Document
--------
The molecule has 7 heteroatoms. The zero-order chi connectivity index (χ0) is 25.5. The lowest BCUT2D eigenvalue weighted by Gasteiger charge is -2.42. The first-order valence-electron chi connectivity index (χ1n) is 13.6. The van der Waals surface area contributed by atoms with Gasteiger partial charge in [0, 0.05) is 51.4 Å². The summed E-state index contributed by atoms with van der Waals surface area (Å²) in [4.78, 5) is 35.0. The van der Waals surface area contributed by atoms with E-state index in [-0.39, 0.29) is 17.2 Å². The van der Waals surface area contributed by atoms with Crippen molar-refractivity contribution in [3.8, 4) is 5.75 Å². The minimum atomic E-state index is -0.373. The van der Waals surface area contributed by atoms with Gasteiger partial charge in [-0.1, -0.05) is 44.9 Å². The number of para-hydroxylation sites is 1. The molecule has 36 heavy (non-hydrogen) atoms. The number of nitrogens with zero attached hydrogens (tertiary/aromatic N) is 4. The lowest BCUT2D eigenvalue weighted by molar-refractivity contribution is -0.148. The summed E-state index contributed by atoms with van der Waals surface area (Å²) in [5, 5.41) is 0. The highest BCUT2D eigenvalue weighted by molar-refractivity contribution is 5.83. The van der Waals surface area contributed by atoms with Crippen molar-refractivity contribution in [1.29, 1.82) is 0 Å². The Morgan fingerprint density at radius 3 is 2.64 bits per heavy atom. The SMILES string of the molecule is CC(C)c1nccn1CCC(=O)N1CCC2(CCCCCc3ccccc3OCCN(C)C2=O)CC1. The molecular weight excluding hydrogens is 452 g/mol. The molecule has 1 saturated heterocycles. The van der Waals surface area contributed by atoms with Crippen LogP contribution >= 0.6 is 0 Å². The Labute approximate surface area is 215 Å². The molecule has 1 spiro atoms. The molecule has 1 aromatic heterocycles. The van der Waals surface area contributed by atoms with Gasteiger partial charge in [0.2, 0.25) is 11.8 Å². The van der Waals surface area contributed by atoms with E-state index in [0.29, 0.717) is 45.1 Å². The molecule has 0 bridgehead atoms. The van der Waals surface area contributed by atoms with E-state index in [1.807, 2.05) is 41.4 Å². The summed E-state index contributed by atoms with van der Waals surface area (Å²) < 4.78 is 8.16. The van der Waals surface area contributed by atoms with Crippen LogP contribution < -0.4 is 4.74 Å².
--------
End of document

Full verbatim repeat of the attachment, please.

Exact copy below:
The molecule has 7 heteroatoms. The zero-order chi connectivity index (χ0) is 25.5. The lowest BCUT2D eigenvalue weighted by Gasteiger charge is -2.42. The first-order valence-electron chi connectivity index (χ1n) is 13.6. The van der Waals surface area contributed by atoms with Gasteiger partial charge in [0, 0.05) is 51.4 Å². The summed E-state index contributed by atoms with van der Waals surface area (Å²) in [4.78, 5) is 35.0. The van der Waals surface area contributed by atoms with E-state index in [-0.39, 0.29) is 17.2 Å². The van der Waals surface area contributed by atoms with Crippen molar-refractivity contribution in [3.8, 4) is 5.75 Å². The minimum atomic E-state index is -0.373. The van der Waals surface area contributed by atoms with Gasteiger partial charge in [-0.1, -0.05) is 44.9 Å². The number of para-hydroxylation sites is 1. The molecule has 36 heavy (non-hydrogen) atoms. The number of nitrogens with zero attached hydrogens (tertiary/aromatic N) is 4. The lowest BCUT2D eigenvalue weighted by molar-refractivity contribution is -0.148. The summed E-state index contributed by atoms with van der Waals surface area (Å²) in [5, 5.41) is 0. The highest BCUT2D eigenvalue weighted by molar-refractivity contribution is 5.83. The van der Waals surface area contributed by atoms with Crippen molar-refractivity contribution in [1.29, 1.82) is 0 Å². The Morgan fingerprint density at radius 3 is 2.64 bits per heavy atom. The SMILES string of the molecule is CC(C)c1nccn1CCC(=O)N1CCC2(CCCCCc3ccccc3OCCN(C)C2=O)CC1. The molecular weight excluding hydrogens is 452 g/mol. The molecule has 1 saturated heterocycles. The van der Waals surface area contributed by atoms with Crippen LogP contribution >= 0.6 is 0 Å². The Labute approximate surface area is 215 Å². The molecule has 1 spiro atoms. The molecule has 1 aromatic heterocycles. The van der Waals surface area contributed by atoms with Gasteiger partial charge in [0.2, 0.25) is 11.8 Å². The van der Waals surface area contributed by atoms with E-state index in [0.29, 0.717) is 45.1 Å². The molecule has 0 bridgehead atoms. The van der Waals surface area contributed by atoms with E-state index in [1.807, 2.05) is 41.4 Å². The summed E-state index contributed by atoms with van der Waals surface area (Å²) < 4.78 is 8.16. The van der Waals surface area contributed by atoms with Crippen LogP contribution < -0.4 is 4.74 Å².